How My Alcoholic Ex Strengthened My Relationship With Our Daughter
There’s a message on Facebook from my ex, my daughter’s father whom we haven’t seen in 15 years.
“Just heard about the earthquake,” he writes. “Hope you two are OK.”
We’re not friends. Not on social media, not in real life, and he’s checking in about that small tremor that shook our Bay Area home the night before. It was less than a 4.0 on the Richter scale, and while it had woken me up, it certainly wasn’t big by quake standards.
In fact, seeing his name on my screen makes me want to duck and cover more than that earthquake did.
The irony isn’t lost on me.
He and I met on an airplane that was about to take flight, and it was a shaky time in my life all around. I was 26 years old, headed to The Hague to cover a UN conference, which sounds glamorous, but I was heartbroken after a recent break-up and anxious about flying, along with a hundred other things in my life.
I’d boarded when I heard some commotion between passengers, a mix-up about seat numbers. I turned around to see a tall, good-looking man with big beautiful brown eyes. I recognized something in his face; perhaps it was longing.
“Excuse me,” I said. “There’s an empty seat here.”
The first thing I noticed was how my heart fluttered when he took the seat adjacent to mine. The second thing was the smell of alcohol on his breath. I wanted to give him the benefit of the doubt. Maybe he’d just shared a goodbye drink with friends. Maybe he’d had a beer with lunch.
I was a sucker for a charming, gorgeous man, a man like my uncles. Smart, funny, and handsome as hell. Oh, and also big drinkers.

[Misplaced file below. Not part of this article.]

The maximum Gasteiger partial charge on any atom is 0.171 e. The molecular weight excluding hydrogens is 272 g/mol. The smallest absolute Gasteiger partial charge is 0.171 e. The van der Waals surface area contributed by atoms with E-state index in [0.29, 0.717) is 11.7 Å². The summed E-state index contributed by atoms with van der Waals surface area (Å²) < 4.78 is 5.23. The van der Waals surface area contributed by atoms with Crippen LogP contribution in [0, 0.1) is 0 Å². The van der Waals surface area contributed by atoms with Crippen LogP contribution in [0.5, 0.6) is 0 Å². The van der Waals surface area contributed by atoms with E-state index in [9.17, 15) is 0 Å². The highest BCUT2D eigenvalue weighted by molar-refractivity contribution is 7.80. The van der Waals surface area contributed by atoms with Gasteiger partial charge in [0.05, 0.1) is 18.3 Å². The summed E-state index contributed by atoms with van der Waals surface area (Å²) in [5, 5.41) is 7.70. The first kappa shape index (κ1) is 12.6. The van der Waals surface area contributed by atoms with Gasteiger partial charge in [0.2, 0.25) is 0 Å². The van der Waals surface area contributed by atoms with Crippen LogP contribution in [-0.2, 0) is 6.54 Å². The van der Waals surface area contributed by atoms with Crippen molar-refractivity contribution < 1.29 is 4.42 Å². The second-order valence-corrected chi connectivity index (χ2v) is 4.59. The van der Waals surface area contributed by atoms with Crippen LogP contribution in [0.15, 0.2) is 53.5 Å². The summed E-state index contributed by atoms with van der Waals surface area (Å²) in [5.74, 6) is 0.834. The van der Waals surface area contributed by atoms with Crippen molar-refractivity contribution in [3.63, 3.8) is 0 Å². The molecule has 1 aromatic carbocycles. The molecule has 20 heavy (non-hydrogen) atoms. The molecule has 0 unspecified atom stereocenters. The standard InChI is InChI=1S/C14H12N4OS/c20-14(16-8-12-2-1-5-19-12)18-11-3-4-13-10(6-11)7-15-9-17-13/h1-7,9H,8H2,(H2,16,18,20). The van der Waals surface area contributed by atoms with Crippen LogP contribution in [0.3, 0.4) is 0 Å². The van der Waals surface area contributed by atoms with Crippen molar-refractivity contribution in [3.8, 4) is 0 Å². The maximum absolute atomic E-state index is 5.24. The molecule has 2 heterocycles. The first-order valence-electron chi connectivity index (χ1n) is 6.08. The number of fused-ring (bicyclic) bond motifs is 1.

On the trans-Atlantic flight, he told me about how he’d recently moved back from Europe to Harlem.
At one point, he even mentioned, “You know, I’m an alcoholic.”
In my family of origin, alcoholics amuse us. We never talk about the booze.
I nodded because I could handle him.
He’s so honest and so open, I thought, as he told me about the long stretches he’d had without drinking, followed by the binges like the one he was going through mid-air.
As I listened, I focused on the “stretches without drinking” part.
I wondered what our age difference was. Then I wondered if I’d ever see him again. I gave him my phone number, and a week later, after we’d both landed back in New York, he called.
We started dating, and more details came out. He was 13 years older than me. He loved his family and adored every one of Prince’s songs. He was a survivor. He made me laugh. He also told me at some point that he was bipolar, and looking back, I had no idea what that meant.
Soon he was calling me when he was drunk. When he showed up on my doorstep with bloodshot eyes one night, and later passed out in my bedroom, I still believed I could help him.
My roommate, who was my age and also a caretaker, was concerned. She rescued stray cats. I rescued stray men.
Night after night, I let him sleep off his hangovers in my bed. I brought him glasses of water and listened as he cried.
“I’m a failure,” he said.
“No, you’re not.”
I thought I could save him, and that belief kept me with him. When he wasn’t drinking, he worked hard and loved deeply. We had long conversations about getting married and buying a house starting a business together.
I was in love when I saw the pink line on the pregnancy stick. I called my best friend, bursting with surprise and excitement, and also with fear. He told me we were in this for the long haul and I believed him. He was there when our daughter was born, coaching me through contractions as I waved away pain medications and she came flying out.